Preparation for a career in textile conservation

Sarah Lowengard
February, 1995

Below is a sort of boilerplate that I use when people write (or call) me about "breaking into" textile conservation. I was membership secretary of an organization called The Textile Conservation Group about 8 or so years ago, and still receive queries regularly. You should keep in mind that these are my views and opinions. Other conservators you talk to might (probably will) have other ideas. If you have other, more specific questions I'd be happy to try to answer them.

I strongly recommend some internship experience before making any final commitment to textile conservation. Even with a background in a related area, conservation can be intellectually, physically and emotionally very far removed from anything you've ever done before, and internships give you some sense of what it's like to do this work before you've made a major commitment. If you can manage it, I also recommend several internships, at least one in another area of conservation, and definitely in different kinds of labs. I know, though that funding for this early training is difficult to come by. Occasionally pre-program internships will provide a stipend, but it depends on where and when. You might be able to find some funding from an outside foundation, but you'd have to search that out yourself.

Other preparation you can be doing now is paying visits to conservation labs. Dumb (and time consuming) as this may seem, it's a good way to get a sense of the range of the discipline, and to talk informally to a number of people about their experiences in the field.

A graduate degree may not be so important if you want to work as an independent textile conservator, and don't care much about participating in some aspects of professional life. Still, having been through one of the programs is a good idea these days. I didn't do it, but I apprenticed more than fifteen years ago and things were quite different then. If you think you will want to work in or for museums or other institutions (especially institutions dependent on grants for conservation funding), then a graduate degree in conservation really is a requirement--I have a number of friends (some with MAs in other, related fields) who have been passed over for museum jobs in favor of less experienced conservators who had been through programs. And graduate school does provide an element of networking that could be invaluable.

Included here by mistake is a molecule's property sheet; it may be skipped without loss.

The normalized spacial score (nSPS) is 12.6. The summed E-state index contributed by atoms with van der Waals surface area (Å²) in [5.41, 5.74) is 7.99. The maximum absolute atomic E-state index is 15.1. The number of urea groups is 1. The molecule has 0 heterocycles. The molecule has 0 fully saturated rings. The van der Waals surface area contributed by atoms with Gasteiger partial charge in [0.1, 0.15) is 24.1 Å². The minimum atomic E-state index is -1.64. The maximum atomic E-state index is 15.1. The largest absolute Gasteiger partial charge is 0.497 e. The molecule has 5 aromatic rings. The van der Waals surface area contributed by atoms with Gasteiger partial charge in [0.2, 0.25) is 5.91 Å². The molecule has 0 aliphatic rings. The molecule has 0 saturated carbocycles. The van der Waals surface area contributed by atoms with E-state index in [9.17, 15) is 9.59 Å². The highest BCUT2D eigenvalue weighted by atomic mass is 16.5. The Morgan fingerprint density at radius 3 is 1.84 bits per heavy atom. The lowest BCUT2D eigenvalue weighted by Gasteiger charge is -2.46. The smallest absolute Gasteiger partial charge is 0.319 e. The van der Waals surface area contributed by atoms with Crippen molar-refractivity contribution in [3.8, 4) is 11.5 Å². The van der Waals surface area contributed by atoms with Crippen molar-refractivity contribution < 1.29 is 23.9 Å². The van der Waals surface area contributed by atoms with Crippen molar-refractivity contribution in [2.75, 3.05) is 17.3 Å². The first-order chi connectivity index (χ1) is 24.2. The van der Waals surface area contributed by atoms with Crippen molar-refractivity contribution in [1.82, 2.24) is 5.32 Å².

But--and this is a big but--the AIC limits its acknowledgement of conservation training programs to nine schools. These are

Of these, NYU, Winterthur and Queen's are the only schools that offer majors or specialization in textiles, and neither takes many conservation students, no matter their intended sub-specialty. There are other textile and/or costume conservation training programs--at the Fashion Institute of Technology, in New York, at the University of Rhode Island, in Kingston, at the Textile Conservation Centre at Hampton Court Palace (yes, England), for example. These can provide the training, but your entree into conservation outside of the textile/costume conservation community may be less enthusiastic.

Another route that often occurs to potential textile conservators is to take a masters in textiles (usually textile chemistry or engineering), as these are offered at many state universities, and many programs have established or tried to establish a place for themselves in conservation training. I have colleagues who have done this but, again, there are caveats. First it is essential to find some way to participate in the museum and conservation communities while still a student--through internships, attending meetings or symposia, etc. In the past, graduates with an MS (or, occasionally, PhD) in textiles who have not established these contacts before they appear in the conservation job market have not been well received.

The second caveat is that you should be strong enough to withstand the pressure that will come when, as graduation nears, your classmates are choosing among jobs in the textile industry with starting salaries above $50,000, and you are hoping for a 1-year internships paying $18,000 or $20,000. Money is a real problem in textile conservation. I have always assumed that is because true or not, there is a perception that any gentlewoman can do the work of a textile and costume conservator, and because per square inch textiles have minimal value when compared to any painting (for example) of the same period. Although relative salaries are much better than they were a decade ago, until you are established, you may have to choose between eating and paying rent.

Sarah Lowengard
Textile conservator
P.O. Box 6611
New York, NY 10128
212 860-2386

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